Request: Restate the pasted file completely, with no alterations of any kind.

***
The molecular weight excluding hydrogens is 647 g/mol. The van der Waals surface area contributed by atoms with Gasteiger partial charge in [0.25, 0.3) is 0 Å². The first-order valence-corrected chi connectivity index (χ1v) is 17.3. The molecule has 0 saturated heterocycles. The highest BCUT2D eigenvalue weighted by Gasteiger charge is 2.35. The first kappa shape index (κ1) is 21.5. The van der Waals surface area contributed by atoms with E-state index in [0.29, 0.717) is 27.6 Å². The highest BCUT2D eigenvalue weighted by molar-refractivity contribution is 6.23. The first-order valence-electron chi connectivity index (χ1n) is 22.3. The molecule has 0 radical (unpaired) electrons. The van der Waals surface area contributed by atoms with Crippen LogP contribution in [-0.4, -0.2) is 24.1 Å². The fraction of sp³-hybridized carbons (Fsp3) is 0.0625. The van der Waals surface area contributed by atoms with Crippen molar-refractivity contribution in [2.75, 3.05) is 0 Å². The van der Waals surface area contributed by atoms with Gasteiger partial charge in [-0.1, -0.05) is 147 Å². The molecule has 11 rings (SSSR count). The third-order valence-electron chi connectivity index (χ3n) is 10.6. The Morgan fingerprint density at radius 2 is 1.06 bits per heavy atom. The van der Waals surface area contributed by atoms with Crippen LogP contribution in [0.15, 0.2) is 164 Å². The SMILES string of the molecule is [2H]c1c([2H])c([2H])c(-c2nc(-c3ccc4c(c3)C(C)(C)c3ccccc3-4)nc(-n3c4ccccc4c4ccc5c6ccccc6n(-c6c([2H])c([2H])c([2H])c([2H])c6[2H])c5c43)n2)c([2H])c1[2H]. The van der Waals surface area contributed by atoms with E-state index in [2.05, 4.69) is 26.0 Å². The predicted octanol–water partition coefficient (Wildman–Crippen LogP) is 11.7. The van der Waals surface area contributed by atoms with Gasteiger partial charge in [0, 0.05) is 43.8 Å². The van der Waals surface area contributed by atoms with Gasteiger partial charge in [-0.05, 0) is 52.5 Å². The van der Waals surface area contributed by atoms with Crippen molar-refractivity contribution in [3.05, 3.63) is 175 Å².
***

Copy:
The molecular weight excluding hydrogens is 647 g/mol. The van der Waals surface area contributed by atoms with Gasteiger partial charge in [0.25, 0.3) is 0 Å². The first-order valence-corrected chi connectivity index (χ1v) is 17.3. The molecule has 0 saturated heterocycles. The highest BCUT2D eigenvalue weighted by Gasteiger charge is 2.35. The first kappa shape index (κ1) is 21.5. The van der Waals surface area contributed by atoms with E-state index in [0.29, 0.717) is 27.6 Å². The highest BCUT2D eigenvalue weighted by molar-refractivity contribution is 6.23. The first-order valence-electron chi connectivity index (χ1n) is 22.3. The molecule has 0 radical (unpaired) electrons. The van der Waals surface area contributed by atoms with Crippen LogP contribution in [-0.4, -0.2) is 24.1 Å². The fraction of sp³-hybridized carbons (Fsp3) is 0.0625. The van der Waals surface area contributed by atoms with Crippen molar-refractivity contribution in [2.75, 3.05) is 0 Å². The van der Waals surface area contributed by atoms with Gasteiger partial charge in [-0.1, -0.05) is 147 Å². The molecule has 11 rings (SSSR count). The third-order valence-electron chi connectivity index (χ3n) is 10.6. The Morgan fingerprint density at radius 2 is 1.06 bits per heavy atom. The van der Waals surface area contributed by atoms with Crippen LogP contribution in [0.15, 0.2) is 164 Å². The SMILES string of the molecule is [2H]c1c([2H])c([2H])c(-c2nc(-c3ccc4c(c3)C(C)(C)c3ccccc3-4)nc(-n3c4ccccc4c4ccc5c6ccccc6n(-c6c([2H])c([2H])c([2H])c([2H])c6[2H])c5c43)n2)c([2H])c1[2H]. The van der Waals surface area contributed by atoms with E-state index in [2.05, 4.69) is 26.0 Å². The predicted octanol–water partition coefficient (Wildman–Crippen LogP) is 11.7. The van der Waals surface area contributed by atoms with Gasteiger partial charge in [0, 0.05) is 43.8 Å². The van der Waals surface area contributed by atoms with Gasteiger partial charge in [-0.05, 0) is 52.5 Å². The van der Waals surface area contributed by atoms with Crippen molar-refractivity contribution in [3.05, 3.63) is 175 Å².